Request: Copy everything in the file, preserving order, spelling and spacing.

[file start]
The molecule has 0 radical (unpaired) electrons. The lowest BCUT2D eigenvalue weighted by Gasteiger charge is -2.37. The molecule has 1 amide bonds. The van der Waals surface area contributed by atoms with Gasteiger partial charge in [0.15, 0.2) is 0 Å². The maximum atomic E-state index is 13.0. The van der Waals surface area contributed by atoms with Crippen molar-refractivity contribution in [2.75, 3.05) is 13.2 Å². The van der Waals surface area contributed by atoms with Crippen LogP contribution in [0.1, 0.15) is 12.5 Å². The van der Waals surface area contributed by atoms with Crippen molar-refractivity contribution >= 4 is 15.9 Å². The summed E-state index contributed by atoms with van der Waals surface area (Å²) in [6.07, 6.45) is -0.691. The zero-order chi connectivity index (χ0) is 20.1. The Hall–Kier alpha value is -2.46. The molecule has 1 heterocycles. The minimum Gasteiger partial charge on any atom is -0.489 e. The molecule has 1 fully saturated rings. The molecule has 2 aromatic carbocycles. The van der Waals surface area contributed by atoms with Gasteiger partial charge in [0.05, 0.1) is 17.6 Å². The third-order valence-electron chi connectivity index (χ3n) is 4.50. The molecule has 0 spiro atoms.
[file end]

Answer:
The molecule has 0 radical (unpaired) electrons. The lowest BCUT2D eigenvalue weighted by Gasteiger charge is -2.37. The molecule has 1 amide bonds. The van der Waals surface area contributed by atoms with Gasteiger partial charge in [0.15, 0.2) is 0 Å². The maximum atomic E-state index is 13.0. The van der Waals surface area contributed by atoms with Crippen molar-refractivity contribution in [2.75, 3.05) is 13.2 Å². The van der Waals surface area contributed by atoms with Crippen LogP contribution in [0.1, 0.15) is 12.5 Å². The van der Waals surface area contributed by atoms with Crippen molar-refractivity contribution >= 4 is 15.9 Å². The summed E-state index contributed by atoms with van der Waals surface area (Å²) in [6.07, 6.45) is -0.691. The zero-order chi connectivity index (χ0) is 20.1. The Hall–Kier alpha value is -2.46. The molecule has 1 heterocycles. The minimum Gasteiger partial charge on any atom is -0.489 e. The molecule has 1 fully saturated rings. The molecule has 2 aromatic carbocycles. The van der Waals surface area contributed by atoms with Gasteiger partial charge in [0.05, 0.1) is 17.6 Å². The third-order valence-electron chi connectivity index (χ3n) is 4.50. The molecule has 0 spiro atoms.